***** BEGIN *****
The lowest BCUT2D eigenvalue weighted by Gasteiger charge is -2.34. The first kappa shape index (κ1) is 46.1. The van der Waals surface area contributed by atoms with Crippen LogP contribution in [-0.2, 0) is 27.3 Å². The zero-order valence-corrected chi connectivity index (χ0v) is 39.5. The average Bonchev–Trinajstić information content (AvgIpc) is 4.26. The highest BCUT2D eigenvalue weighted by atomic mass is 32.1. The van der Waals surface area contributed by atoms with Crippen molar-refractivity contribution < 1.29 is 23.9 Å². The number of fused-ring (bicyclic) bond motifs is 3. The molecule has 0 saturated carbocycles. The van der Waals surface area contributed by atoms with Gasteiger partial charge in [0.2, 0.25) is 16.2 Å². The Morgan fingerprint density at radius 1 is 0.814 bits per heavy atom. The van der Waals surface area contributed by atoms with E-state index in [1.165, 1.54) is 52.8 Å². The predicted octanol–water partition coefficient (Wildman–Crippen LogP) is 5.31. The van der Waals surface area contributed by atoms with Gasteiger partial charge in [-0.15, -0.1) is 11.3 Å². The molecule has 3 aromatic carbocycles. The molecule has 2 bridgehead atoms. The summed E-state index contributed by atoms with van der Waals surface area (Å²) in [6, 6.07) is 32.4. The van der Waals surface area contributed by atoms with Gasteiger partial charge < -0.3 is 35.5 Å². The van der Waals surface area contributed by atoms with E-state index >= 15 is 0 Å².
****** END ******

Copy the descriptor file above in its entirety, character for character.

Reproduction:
The lowest BCUT2D eigenvalue weighted by Gasteiger charge is -2.34. The first kappa shape index (κ1) is 46.1. The van der Waals surface area contributed by atoms with Crippen LogP contribution in [-0.2, 0) is 27.3 Å². The zero-order valence-corrected chi connectivity index (χ0v) is 39.5. The average Bonchev–Trinajstić information content (AvgIpc) is 4.26. The highest BCUT2D eigenvalue weighted by atomic mass is 32.1. The van der Waals surface area contributed by atoms with Crippen molar-refractivity contribution < 1.29 is 23.9 Å². The number of fused-ring (bicyclic) bond motifs is 3. The molecule has 0 saturated carbocycles. The van der Waals surface area contributed by atoms with Gasteiger partial charge in [0.2, 0.25) is 16.2 Å². The Morgan fingerprint density at radius 1 is 0.814 bits per heavy atom. The van der Waals surface area contributed by atoms with E-state index in [1.165, 1.54) is 52.8 Å². The predicted octanol–water partition coefficient (Wildman–Crippen LogP) is 5.31. The van der Waals surface area contributed by atoms with Gasteiger partial charge in [-0.15, -0.1) is 11.3 Å². The molecule has 3 aromatic carbocycles. The molecule has 2 bridgehead atoms. The summed E-state index contributed by atoms with van der Waals surface area (Å²) in [6, 6.07) is 32.4. The van der Waals surface area contributed by atoms with Gasteiger partial charge < -0.3 is 35.5 Å². The van der Waals surface area contributed by atoms with E-state index >= 15 is 0 Å².